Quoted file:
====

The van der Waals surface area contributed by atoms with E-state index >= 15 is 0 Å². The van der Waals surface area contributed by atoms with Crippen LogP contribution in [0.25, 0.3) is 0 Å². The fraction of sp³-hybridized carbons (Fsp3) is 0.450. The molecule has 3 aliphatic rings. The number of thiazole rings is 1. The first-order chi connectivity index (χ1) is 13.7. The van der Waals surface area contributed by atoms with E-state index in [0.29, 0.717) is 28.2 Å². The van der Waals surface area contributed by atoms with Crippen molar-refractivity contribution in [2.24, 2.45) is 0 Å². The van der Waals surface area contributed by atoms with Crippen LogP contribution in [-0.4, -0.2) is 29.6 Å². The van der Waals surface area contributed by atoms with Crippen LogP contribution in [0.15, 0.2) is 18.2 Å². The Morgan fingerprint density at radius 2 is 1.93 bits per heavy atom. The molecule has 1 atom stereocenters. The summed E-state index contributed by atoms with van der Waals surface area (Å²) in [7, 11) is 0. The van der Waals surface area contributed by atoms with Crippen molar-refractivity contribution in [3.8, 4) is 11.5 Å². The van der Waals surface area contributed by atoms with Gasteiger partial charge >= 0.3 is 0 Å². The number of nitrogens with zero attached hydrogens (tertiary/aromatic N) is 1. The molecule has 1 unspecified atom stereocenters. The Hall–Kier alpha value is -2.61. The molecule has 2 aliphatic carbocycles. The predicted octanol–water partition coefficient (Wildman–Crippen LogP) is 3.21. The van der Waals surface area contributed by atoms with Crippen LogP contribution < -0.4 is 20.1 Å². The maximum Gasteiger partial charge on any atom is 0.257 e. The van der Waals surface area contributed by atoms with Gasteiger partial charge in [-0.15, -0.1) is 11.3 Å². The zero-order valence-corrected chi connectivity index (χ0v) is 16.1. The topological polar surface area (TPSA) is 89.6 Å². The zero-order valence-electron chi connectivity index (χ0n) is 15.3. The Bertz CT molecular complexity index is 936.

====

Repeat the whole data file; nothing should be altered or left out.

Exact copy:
The van der Waals surface area contributed by atoms with E-state index >= 15 is 0 Å². The van der Waals surface area contributed by atoms with Crippen LogP contribution in [0.25, 0.3) is 0 Å². The fraction of sp³-hybridized carbons (Fsp3) is 0.450. The molecule has 3 aliphatic rings. The number of thiazole rings is 1. The first-order chi connectivity index (χ1) is 13.7. The van der Waals surface area contributed by atoms with E-state index in [0.29, 0.717) is 28.2 Å². The van der Waals surface area contributed by atoms with Crippen molar-refractivity contribution in [2.24, 2.45) is 0 Å². The van der Waals surface area contributed by atoms with Crippen LogP contribution in [-0.4, -0.2) is 29.6 Å². The van der Waals surface area contributed by atoms with Crippen LogP contribution in [0.15, 0.2) is 18.2 Å². The Morgan fingerprint density at radius 2 is 1.93 bits per heavy atom. The molecule has 1 atom stereocenters. The summed E-state index contributed by atoms with van der Waals surface area (Å²) in [7, 11) is 0. The van der Waals surface area contributed by atoms with Crippen molar-refractivity contribution in [3.8, 4) is 11.5 Å². The van der Waals surface area contributed by atoms with Gasteiger partial charge >= 0.3 is 0 Å². The number of nitrogens with zero attached hydrogens (tertiary/aromatic N) is 1. The molecule has 1 unspecified atom stereocenters. The Hall–Kier alpha value is -2.61. The molecule has 2 aliphatic carbocycles. The predicted octanol–water partition coefficient (Wildman–Crippen LogP) is 3.21. The van der Waals surface area contributed by atoms with Crippen LogP contribution < -0.4 is 20.1 Å². The maximum Gasteiger partial charge on any atom is 0.257 e. The van der Waals surface area contributed by atoms with Gasteiger partial charge in [-0.15, -0.1) is 11.3 Å². The zero-order valence-corrected chi connectivity index (χ0v) is 16.1. The topological polar surface area (TPSA) is 89.6 Å². The zero-order valence-electron chi connectivity index (χ0n) is 15.3. The Bertz CT molecular complexity index is 936.